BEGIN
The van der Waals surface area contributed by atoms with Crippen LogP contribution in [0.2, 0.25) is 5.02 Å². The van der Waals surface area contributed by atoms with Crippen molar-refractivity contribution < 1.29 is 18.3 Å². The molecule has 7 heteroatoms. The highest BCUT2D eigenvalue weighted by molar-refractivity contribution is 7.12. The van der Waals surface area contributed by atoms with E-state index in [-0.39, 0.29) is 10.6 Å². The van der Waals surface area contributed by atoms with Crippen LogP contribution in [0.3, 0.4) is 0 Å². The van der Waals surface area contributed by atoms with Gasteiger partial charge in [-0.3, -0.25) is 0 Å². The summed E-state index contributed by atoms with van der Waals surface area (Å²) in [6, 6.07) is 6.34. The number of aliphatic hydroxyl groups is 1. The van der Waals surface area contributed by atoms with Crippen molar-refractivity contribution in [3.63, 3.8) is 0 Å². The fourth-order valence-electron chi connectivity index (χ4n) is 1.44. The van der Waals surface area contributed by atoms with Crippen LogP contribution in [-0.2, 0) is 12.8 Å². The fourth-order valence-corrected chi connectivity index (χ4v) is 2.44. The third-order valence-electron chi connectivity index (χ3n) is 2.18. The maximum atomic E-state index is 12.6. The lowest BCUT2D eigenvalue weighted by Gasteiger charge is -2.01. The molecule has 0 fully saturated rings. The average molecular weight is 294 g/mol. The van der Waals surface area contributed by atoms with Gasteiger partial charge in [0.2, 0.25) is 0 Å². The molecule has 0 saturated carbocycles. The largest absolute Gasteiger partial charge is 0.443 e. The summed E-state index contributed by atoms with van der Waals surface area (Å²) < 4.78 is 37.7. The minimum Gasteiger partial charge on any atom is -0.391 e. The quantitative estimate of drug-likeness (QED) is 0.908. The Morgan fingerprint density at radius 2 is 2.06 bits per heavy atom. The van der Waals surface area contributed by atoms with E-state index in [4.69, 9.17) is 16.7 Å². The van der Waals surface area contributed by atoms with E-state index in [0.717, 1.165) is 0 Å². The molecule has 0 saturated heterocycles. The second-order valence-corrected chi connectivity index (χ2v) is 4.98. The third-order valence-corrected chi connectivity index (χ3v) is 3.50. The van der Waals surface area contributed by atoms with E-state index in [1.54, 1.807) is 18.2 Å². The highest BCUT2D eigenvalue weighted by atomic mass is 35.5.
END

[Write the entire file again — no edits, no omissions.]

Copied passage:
The van der Waals surface area contributed by atoms with Crippen LogP contribution in [0.2, 0.25) is 5.02 Å². The van der Waals surface area contributed by atoms with Crippen molar-refractivity contribution < 1.29 is 18.3 Å². The molecule has 7 heteroatoms. The highest BCUT2D eigenvalue weighted by molar-refractivity contribution is 7.12. The van der Waals surface area contributed by atoms with E-state index in [-0.39, 0.29) is 10.6 Å². The van der Waals surface area contributed by atoms with Crippen LogP contribution in [0.3, 0.4) is 0 Å². The van der Waals surface area contributed by atoms with Gasteiger partial charge in [-0.3, -0.25) is 0 Å². The summed E-state index contributed by atoms with van der Waals surface area (Å²) in [6, 6.07) is 6.34. The number of aliphatic hydroxyl groups is 1. The van der Waals surface area contributed by atoms with Crippen molar-refractivity contribution in [3.63, 3.8) is 0 Å². The fourth-order valence-electron chi connectivity index (χ4n) is 1.44. The van der Waals surface area contributed by atoms with Crippen LogP contribution in [-0.2, 0) is 12.8 Å². The fourth-order valence-corrected chi connectivity index (χ4v) is 2.44. The third-order valence-electron chi connectivity index (χ3n) is 2.18. The maximum atomic E-state index is 12.6. The lowest BCUT2D eigenvalue weighted by Gasteiger charge is -2.01. The molecule has 0 fully saturated rings. The average molecular weight is 294 g/mol. The van der Waals surface area contributed by atoms with Gasteiger partial charge in [0.2, 0.25) is 0 Å². The molecule has 0 saturated carbocycles. The largest absolute Gasteiger partial charge is 0.443 e. The summed E-state index contributed by atoms with van der Waals surface area (Å²) < 4.78 is 37.7. The minimum Gasteiger partial charge on any atom is -0.391 e. The quantitative estimate of drug-likeness (QED) is 0.908. The Morgan fingerprint density at radius 2 is 2.06 bits per heavy atom. The van der Waals surface area contributed by atoms with E-state index in [4.69, 9.17) is 16.7 Å². The van der Waals surface area contributed by atoms with E-state index in [0.717, 1.165) is 0 Å². The molecule has 0 saturated heterocycles. The second-order valence-corrected chi connectivity index (χ2v) is 4.98. The third-order valence-corrected chi connectivity index (χ3v) is 3.50. The van der Waals surface area contributed by atoms with E-state index in [1.54, 1.807) is 18.2 Å². The highest BCUT2D eigenvalue weighted by atomic mass is 35.5.